Ptilopachus (1 sp.), West Africa; Francolinus (34 sp.), all Africa, South Europe, India to Ceylon, and South China; Ortygornis (3 sp.), Himalayas to Ceylon, Sumatra, and Borneo: Peliperdic (1 sp.), West Africa; Perdia (3 sp.), the whole Continental Palaearctic region; Margaroperdiac (1 sp.), Madagascar; Oreoperdic (1 sp.), Formosa; Arborophila (8 sp.), the Oriental Continent and the Philippines; Peloperdic (4 sp.), Tenasserim and Malaya; Coturnia (21 sp.), Temperate Palaearctic, Ethiopian and Oriental regions, and the Australian to New Zealand; Rollulus (2 sp.), Siam to Sumatra, Borneo, and Philippines; Caloperdia (1 sp.), Malacca and Sumatra; Odontophorus (17 sp.), Brazil and Peru to Mexico; Dendroriya (3 sp.), Guatemala and Mexico; Cyrtonya (3 sp.), Guatemala to New Mexico; Ortya (8 sp.), Honduras and Cuba to Canada; Eups/chorty” (6 sp.), Brazil and Ecuador to Mexico; Callipopla (3 sp.), Mexico to California; Lophorty” (2 sp.), Arizona and California; Oreoriya (1 sp.), California and Oregon (Plate XVIII, Vol. II, p. 128); Lerwa (1 sp.), Snowy Himalayas and East Thibet; Caccabis (10 sp.), Palaearctic region to Abyssinia, Arabia and the Punjaub; Tetraogallus (4 sp.), Caucasus and Himalayas to Altai Mountains; Tetrao (7 sp.), northern parts of Palaearctic and Nearctic regions; Centrocercus (1 sp.), Rocky Mountains; Pediocates (2 sp.), North and North-west America (Plate XVIII. Vol. II, p. 128); Cupidonia (1 sp.), East and North-Central United States and Canada; Bomasa (3 sp.), north of Nearctic and Palaearctic regions; Lagopus (6 sp.), Arctic Zone and northern parts of Nearctic and Palaearctic regions. borders of the two regions. The genera adopted by Mr. Elliot in his Monograph are the following :PAvon INAE, 4 genera—Pavo (2 sp.), Himalayas to Ceylon, Siam, to South-west China and Java; Argusianus (4 sp.), Siam, Malay Peninsula, and Borneo (Plate IX. Vol. I. p. 339); Polyplectron (5 sp.), Upper Assam to South-west China and Sumatra: Crossoptilon (4 sp.), Thibet and North China. (Plate III. Vol. I. p. 226.) LoPHOPHORINAE, 4 genera—Lophophorus (3 sp.), High woody region of Himalayas from Cashmere to West China; Tetraophasis (1 sp.), East Thibet; Ceriornis(5 sp.), Highest woody Himalayas from Cashmere to Bhotan and Western China (Plate VII. Vol. I. p. 331); Puerasia (3 sp.), Lower and High woody Himalayas from the Hindoo Koosh to North-west China. PHASIANINAE, 2 genera—Phasianus (12 sp.), Western Asia to Japan and Formosa, south to near Canton and Yunan, and the Western Himalayas, north to the Altai Mountains; Thaumalea (3 sp.), North-western China and Mongolia. (Plate III. Vol I. p. 226.) EUPLOCAMINAE, 2 genera.-Euplocamus (12 sp.), Cashmere, along Southern Himalayas to Siam, South China and Formosa, and to Sumatra and Borneo; Ithaginis (2 sp.), High Himalayas from Nepal to North-west China. GALLINAE, 1 genus—Gallus (4 sp.), Cashmere to Hainan, Ceylon, Borneo, Java, and eastwards to Celebes and Timor. (Central India, Ceylon, and East Java, have each a distinct species of Jungle-fowl.) MELEAGRINAE, 1 genus—Meleagris (3 sp.), Eastern and Central United States and south to Mexico, Guatemala and Yucatan. AGELASTINA, 2 genera. – Phasidus (1 sp.), West Africa; Agelastes (1 sp.), West Africa. NUMIDINA, 2 genera—Acryllium (1 sp.), West Africa; Wumida (9 sp.), Ethiopian region, east to Madagascar, south to Natal and Great Fish River,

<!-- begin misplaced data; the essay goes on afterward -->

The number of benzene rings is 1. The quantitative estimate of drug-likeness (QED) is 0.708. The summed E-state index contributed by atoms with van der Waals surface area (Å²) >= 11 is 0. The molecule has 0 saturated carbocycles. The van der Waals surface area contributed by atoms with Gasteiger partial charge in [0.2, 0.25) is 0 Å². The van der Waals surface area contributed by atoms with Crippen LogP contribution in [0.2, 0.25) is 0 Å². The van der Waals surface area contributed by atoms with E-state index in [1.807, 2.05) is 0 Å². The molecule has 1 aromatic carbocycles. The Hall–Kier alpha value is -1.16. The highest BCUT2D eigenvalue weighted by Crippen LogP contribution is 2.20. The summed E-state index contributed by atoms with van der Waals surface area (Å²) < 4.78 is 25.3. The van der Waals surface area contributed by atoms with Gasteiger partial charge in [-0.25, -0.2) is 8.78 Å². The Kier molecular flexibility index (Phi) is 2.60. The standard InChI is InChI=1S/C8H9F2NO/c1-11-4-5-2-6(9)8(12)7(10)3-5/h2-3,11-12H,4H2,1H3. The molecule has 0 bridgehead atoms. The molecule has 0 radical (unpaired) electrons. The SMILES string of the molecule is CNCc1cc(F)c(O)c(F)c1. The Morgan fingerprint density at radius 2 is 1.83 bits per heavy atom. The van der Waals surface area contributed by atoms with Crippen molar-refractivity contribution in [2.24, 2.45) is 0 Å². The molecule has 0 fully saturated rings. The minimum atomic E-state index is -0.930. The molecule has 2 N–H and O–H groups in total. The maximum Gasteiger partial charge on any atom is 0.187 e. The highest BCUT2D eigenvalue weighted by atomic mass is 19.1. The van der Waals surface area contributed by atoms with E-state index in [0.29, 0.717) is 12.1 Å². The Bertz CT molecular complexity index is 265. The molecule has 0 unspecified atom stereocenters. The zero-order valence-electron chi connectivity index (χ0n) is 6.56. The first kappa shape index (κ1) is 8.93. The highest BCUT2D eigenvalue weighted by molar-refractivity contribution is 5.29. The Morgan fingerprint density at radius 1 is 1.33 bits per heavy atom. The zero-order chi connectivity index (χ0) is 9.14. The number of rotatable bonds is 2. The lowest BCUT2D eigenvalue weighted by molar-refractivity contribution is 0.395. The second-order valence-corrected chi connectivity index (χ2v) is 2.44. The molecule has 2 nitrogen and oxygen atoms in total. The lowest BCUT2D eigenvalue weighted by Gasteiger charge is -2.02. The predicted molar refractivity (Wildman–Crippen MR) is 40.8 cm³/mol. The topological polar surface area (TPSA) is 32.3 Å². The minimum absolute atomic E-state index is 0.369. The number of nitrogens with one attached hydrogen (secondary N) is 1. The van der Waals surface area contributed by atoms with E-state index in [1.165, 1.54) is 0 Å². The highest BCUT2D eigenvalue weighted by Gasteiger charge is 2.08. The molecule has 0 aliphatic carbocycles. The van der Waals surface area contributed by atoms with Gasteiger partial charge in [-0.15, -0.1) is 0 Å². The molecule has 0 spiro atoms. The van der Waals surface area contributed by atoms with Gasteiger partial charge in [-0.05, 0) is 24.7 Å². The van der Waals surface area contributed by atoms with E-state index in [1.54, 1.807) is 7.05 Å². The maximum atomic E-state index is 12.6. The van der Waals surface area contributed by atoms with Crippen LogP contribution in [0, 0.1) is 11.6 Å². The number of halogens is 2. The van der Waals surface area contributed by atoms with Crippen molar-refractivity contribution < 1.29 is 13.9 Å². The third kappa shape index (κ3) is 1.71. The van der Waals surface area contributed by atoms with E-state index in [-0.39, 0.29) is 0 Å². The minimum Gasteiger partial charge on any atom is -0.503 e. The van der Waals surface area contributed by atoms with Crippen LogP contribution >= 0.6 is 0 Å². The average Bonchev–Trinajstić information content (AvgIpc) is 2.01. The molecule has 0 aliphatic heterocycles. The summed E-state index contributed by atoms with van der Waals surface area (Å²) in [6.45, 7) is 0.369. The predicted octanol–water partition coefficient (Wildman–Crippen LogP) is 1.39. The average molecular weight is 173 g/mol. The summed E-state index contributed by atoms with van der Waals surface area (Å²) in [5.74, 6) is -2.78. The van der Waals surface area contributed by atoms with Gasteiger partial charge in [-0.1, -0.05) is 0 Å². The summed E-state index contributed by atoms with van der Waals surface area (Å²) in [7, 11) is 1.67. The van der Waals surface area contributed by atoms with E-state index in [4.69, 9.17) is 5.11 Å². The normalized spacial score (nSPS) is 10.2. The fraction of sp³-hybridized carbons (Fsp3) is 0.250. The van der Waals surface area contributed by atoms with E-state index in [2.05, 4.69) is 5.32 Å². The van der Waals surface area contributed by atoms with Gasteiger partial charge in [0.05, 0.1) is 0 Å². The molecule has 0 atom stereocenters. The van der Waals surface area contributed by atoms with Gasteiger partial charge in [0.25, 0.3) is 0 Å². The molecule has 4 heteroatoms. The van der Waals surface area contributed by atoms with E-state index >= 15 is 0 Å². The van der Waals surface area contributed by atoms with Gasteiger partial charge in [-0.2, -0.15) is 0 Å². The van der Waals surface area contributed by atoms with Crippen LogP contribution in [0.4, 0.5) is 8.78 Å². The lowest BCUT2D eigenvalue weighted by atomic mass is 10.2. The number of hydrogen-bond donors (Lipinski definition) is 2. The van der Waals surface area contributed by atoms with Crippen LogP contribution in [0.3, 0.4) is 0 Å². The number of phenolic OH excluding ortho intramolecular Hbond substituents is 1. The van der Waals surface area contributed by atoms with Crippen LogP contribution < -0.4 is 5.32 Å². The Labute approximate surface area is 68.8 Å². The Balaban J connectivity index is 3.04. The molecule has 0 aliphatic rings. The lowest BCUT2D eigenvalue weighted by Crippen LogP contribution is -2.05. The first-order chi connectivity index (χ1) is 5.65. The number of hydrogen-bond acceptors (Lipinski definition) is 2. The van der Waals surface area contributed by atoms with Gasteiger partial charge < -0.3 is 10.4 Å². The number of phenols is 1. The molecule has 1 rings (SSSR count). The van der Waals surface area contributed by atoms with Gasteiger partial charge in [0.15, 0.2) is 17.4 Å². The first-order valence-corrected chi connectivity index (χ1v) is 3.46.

The Megapodiidae, or Mound-makers and Brush-turkeys, are generally dull-coloured birds of remarkable habits and economy, which have no near allies, but are supposed to have a remote affinity with the South American Curassows. They are highly characteristic of the Australian region, extending into almost every part of it except New Zealand and the remotest Pacific islands, and only sending two species beyond its limits—a Megapodius in the Philippine Islands and North-west Borneo, and another in the Nicobar Islands, separated by about 1,800 miles from its nearest ally in Lombok. The Philippine species offers little difficulty, for these birds are found on the smallest